All CO-OPs Likely to Fail, House Panel Chairman Says

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By Sara Hansard

July 13 — All 23 of the ACA CO-OPs will likely fail, the chairman of a House subcommittee said July 13.

“My guess is every single one of these is going to fail,” Rep. Jim Jordan (R-Ohio) said at a hearing held by the House Oversight and Government Reform subcommittee, which he chairs. The ACA Consumer Operated and Oriented Plan (CO-OP) in Illinois failed July 12, bringing the number of failed nonprofit insurers to 16 out of the 23 that were started (see related article) .

The Illinois CO-OP failure was the backdrop for the hearing, where Republicans focused on problems encountered under the ACA. Kevin Counihan, chief executive officer of the ACA marketplace, said at the hearing that six of the seven remaining CO-OPs were on corrective actions plans but that the CO-OPs have nevertheless provided consumers with more choice and added competition to the marketplaces. Counihan didn't identify which of the remaining CO-OPs isn't on a corrective action plan.

Government Spent $1.7B on Failed CO-OPs

The nonprofit CO-OPs were intended to be alternatives to the Affordable Care Act’s public option plans. The federal government has spent $1.7 billion in loans on the failed CO-OPs, according to a press release issued July 13 by the House Energy and Commerce Committee.

Jordan said all CO-OPs that have been put on corrective action plans thus far have failed, and he called the program “a complete failure.” The government is unlikely to get the money back, he said.

Counihan said the Department of Justice is working with the failed CO-OPs to recoup the loans that were made to them. A total of $2.4 billion in low-interest loans has been made to the 23 CO-OPs, Jordan said.

870,000 People Affected

About 870,000 people have been affected by the CO-OP failures, Rep. Scott DesJarlais (R-Tenn.) said. He suggested that consumers should be warned that two-thirds of the CO-OPs have failed.

Counihan disagreed, saying states have certified the CO-OPs' actuarial standards, capital standards and solvency requirements. “If the state certifies that CO-OP, that feels to me that they should be on a level playing field with any other issuer,” he said.

“The CO-OP program is not the whole Affordable Care Act,” Counihan said. Health insurance “is a very, very tough, low-margin business.”

Medicaid Issuers Most Successful

“If you look at issuers that have had a strong Medicaid background, that have served the Medicaid population, that look to design and customize care management tools that are more specific to this new population, they're finding themselves being more effective than those that have just traditionally served, say, the small group insurance market or the large group market,” Counihan said.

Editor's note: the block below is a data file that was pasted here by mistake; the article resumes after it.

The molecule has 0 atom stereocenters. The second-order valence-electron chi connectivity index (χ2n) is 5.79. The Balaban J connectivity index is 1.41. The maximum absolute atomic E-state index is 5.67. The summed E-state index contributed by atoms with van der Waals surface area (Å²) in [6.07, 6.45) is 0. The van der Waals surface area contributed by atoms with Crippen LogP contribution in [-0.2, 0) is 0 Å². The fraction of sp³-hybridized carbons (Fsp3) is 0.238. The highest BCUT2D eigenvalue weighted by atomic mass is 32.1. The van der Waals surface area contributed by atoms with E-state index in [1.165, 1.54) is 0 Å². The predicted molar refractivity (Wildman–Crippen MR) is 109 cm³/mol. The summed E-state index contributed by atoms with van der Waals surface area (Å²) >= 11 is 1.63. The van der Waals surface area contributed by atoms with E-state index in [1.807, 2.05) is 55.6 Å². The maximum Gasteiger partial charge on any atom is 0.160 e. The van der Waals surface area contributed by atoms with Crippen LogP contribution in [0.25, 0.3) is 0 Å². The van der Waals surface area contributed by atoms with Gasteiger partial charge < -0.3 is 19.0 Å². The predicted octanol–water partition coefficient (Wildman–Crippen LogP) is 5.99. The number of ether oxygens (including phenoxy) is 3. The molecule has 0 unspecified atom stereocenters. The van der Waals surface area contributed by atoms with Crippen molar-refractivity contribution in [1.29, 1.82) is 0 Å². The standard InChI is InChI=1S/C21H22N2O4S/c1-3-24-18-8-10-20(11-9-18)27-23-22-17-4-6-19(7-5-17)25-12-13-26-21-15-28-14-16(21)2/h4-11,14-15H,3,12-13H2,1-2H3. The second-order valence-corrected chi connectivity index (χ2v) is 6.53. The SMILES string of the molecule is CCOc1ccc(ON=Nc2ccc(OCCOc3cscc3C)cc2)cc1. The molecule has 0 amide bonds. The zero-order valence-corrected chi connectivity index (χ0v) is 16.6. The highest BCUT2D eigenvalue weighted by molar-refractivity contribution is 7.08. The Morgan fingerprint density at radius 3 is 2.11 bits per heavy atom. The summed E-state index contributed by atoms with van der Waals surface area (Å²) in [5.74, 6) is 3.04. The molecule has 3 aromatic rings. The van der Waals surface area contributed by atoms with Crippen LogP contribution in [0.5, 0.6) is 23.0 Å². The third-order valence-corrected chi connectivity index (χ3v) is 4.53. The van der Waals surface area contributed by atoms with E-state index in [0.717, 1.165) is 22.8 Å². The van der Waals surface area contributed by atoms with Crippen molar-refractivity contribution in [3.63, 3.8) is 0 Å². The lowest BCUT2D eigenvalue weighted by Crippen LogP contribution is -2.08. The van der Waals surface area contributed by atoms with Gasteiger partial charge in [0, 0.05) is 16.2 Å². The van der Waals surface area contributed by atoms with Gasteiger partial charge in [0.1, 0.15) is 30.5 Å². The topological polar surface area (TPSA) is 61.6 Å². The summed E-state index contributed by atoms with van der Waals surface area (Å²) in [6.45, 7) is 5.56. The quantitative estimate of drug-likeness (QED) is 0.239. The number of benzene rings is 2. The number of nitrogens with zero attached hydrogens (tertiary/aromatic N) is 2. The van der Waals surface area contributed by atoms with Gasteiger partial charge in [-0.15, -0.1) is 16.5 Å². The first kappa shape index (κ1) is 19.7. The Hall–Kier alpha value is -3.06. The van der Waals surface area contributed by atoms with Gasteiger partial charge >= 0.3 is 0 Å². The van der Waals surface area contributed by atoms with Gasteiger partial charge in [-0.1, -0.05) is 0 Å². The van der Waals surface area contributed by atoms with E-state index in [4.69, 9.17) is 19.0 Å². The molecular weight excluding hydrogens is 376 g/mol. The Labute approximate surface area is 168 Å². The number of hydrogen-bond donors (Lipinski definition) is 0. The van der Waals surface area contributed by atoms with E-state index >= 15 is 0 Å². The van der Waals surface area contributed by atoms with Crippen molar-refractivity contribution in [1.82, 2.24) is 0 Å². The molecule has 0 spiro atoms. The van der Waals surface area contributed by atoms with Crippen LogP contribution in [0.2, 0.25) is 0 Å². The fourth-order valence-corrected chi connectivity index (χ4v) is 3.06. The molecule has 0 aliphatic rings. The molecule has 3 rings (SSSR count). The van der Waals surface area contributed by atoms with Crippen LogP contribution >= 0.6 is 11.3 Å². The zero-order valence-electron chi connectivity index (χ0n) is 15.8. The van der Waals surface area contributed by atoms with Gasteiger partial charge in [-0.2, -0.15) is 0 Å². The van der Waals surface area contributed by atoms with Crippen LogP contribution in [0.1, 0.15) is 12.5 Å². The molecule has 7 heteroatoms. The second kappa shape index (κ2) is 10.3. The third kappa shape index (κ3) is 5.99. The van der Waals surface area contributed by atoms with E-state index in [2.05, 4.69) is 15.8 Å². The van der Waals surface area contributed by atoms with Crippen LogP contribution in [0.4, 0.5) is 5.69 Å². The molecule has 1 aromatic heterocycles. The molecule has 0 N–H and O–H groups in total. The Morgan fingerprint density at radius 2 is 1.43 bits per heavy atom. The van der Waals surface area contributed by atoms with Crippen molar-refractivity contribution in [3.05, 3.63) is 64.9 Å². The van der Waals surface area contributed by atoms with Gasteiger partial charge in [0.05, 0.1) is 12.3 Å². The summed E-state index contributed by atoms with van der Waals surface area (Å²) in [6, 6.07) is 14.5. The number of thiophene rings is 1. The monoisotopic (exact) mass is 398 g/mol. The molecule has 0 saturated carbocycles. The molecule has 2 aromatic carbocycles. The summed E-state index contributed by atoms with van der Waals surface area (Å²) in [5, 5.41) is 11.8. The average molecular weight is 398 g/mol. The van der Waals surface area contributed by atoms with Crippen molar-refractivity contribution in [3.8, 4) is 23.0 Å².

Rep. Mark Meadows (R-N.C.) said that “the amount of money spent per Medicaid patient is higher than the other patients typically.”

Many insurers are “hemorrhaging a loss of money” in the ACA marketplaces, including Blue Cross and Blue Shield of North Carolina, which expects premium hikes of more than 20 percent for 2017 on top of large increases in previous years, Meadows said.

Counihan disagreed that higher expenditures are necessary for marketplace enrollees.

“There's a clear opportunity for issuers that have followed this market more strategically, that have used a lot of data to understand the specifics of their market, understand the uninsured in their state, design products that meet them, [establish] tier networks that are appropriate, and provide good cost-management tools,” he said.

Long History of Premium Variability

Premium increases are expected to be higher in 2017 than they were in 2015 and 2016 as some programs intended to help insurers recoup the cost of covering sick enrollees end after 2016 and insurers try to stem losses in the ACA marketplaces.

Health-care consulting firm Avalere Health July 13 released an analysis finding that average premium increases for silver plans in 14 states is 11 percent for 2017. Consumers can limit increases by selecting lower-cost silver plans, which are set to increase 8 percent, Avalere said.

Linda Blumberg, a senior fellow with the Urban Institute Health Policy Center, told the subcommittee that “there definitely has been a long history of variability in premiums from year to year,” and there is “huge variation by geographic area.”

The areas that tend to have the largest premium increases are the smallest population centers and areas where premiums in prior years were low compared with the national average. “Some of these insurers came in too low and they're correcting now, but it's not necessarily that they're all going very high,” she said.

To contact the reporter on this story: Sara Hansard in Washington at

To contact the editor responsible for this story: Kendra Casey Plank at

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